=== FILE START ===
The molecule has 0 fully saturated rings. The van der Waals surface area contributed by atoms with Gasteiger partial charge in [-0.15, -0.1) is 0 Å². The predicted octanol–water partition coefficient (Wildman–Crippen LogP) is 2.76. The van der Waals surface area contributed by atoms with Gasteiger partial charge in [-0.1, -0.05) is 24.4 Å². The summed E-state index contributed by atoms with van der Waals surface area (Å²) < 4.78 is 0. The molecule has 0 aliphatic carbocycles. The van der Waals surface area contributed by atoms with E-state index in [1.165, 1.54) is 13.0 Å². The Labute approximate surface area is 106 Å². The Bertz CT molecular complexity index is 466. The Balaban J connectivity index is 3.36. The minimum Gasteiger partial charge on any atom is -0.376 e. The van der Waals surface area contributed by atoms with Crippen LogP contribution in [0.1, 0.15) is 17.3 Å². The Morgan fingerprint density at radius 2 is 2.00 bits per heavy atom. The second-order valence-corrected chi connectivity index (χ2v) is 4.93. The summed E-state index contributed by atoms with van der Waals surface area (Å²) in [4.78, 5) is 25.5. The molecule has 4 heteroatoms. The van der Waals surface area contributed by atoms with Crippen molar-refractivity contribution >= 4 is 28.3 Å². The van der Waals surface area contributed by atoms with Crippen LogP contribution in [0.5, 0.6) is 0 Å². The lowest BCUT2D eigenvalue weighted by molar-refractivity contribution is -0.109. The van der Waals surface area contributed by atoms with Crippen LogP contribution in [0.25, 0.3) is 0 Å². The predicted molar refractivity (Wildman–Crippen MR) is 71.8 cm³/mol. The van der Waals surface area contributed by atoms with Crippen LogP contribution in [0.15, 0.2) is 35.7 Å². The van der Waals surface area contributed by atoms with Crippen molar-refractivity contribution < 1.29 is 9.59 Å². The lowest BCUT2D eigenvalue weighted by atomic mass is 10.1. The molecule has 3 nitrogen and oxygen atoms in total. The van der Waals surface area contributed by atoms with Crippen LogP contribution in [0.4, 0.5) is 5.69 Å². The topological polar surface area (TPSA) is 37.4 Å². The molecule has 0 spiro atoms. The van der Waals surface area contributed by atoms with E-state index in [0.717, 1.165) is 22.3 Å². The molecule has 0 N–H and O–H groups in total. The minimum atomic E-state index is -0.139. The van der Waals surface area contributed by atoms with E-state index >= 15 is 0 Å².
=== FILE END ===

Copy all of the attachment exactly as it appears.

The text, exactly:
The molecule has 0 fully saturated rings. The van der Waals surface area contributed by atoms with Gasteiger partial charge in [-0.15, -0.1) is 0 Å². The predicted octanol–water partition coefficient (Wildman–Crippen LogP) is 2.76. The van der Waals surface area contributed by atoms with Gasteiger partial charge in [-0.1, -0.05) is 24.4 Å². The summed E-state index contributed by atoms with van der Waals surface area (Å²) < 4.78 is 0. The molecule has 0 aliphatic carbocycles. The van der Waals surface area contributed by atoms with E-state index in [1.165, 1.54) is 13.0 Å². The Labute approximate surface area is 106 Å². The Bertz CT molecular complexity index is 466. The Balaban J connectivity index is 3.36. The minimum Gasteiger partial charge on any atom is -0.376 e. The van der Waals surface area contributed by atoms with Crippen LogP contribution in [0.1, 0.15) is 17.3 Å². The Morgan fingerprint density at radius 2 is 2.00 bits per heavy atom. The second-order valence-corrected chi connectivity index (χ2v) is 4.93. The summed E-state index contributed by atoms with van der Waals surface area (Å²) in [4.78, 5) is 25.5. The molecule has 4 heteroatoms. The van der Waals surface area contributed by atoms with Crippen molar-refractivity contribution >= 4 is 28.3 Å². The van der Waals surface area contributed by atoms with Crippen LogP contribution in [0.5, 0.6) is 0 Å². The lowest BCUT2D eigenvalue weighted by molar-refractivity contribution is -0.109. The van der Waals surface area contributed by atoms with Crippen LogP contribution in [0.25, 0.3) is 0 Å². The predicted molar refractivity (Wildman–Crippen MR) is 71.8 cm³/mol. The van der Waals surface area contributed by atoms with Crippen LogP contribution in [0.15, 0.2) is 35.7 Å². The van der Waals surface area contributed by atoms with Crippen molar-refractivity contribution < 1.29 is 9.59 Å². The lowest BCUT2D eigenvalue weighted by atomic mass is 10.1. The molecule has 3 nitrogen and oxygen atoms in total. The van der Waals surface area contributed by atoms with Crippen LogP contribution in [0.4, 0.5) is 5.69 Å². The topological polar surface area (TPSA) is 37.4 Å². The molecule has 0 spiro atoms. The van der Waals surface area contributed by atoms with E-state index in [0.717, 1.165) is 22.3 Å². The molecule has 0 N–H and O–H groups in total. The minimum atomic E-state index is -0.139. The van der Waals surface area contributed by atoms with E-state index >= 15 is 0 Å².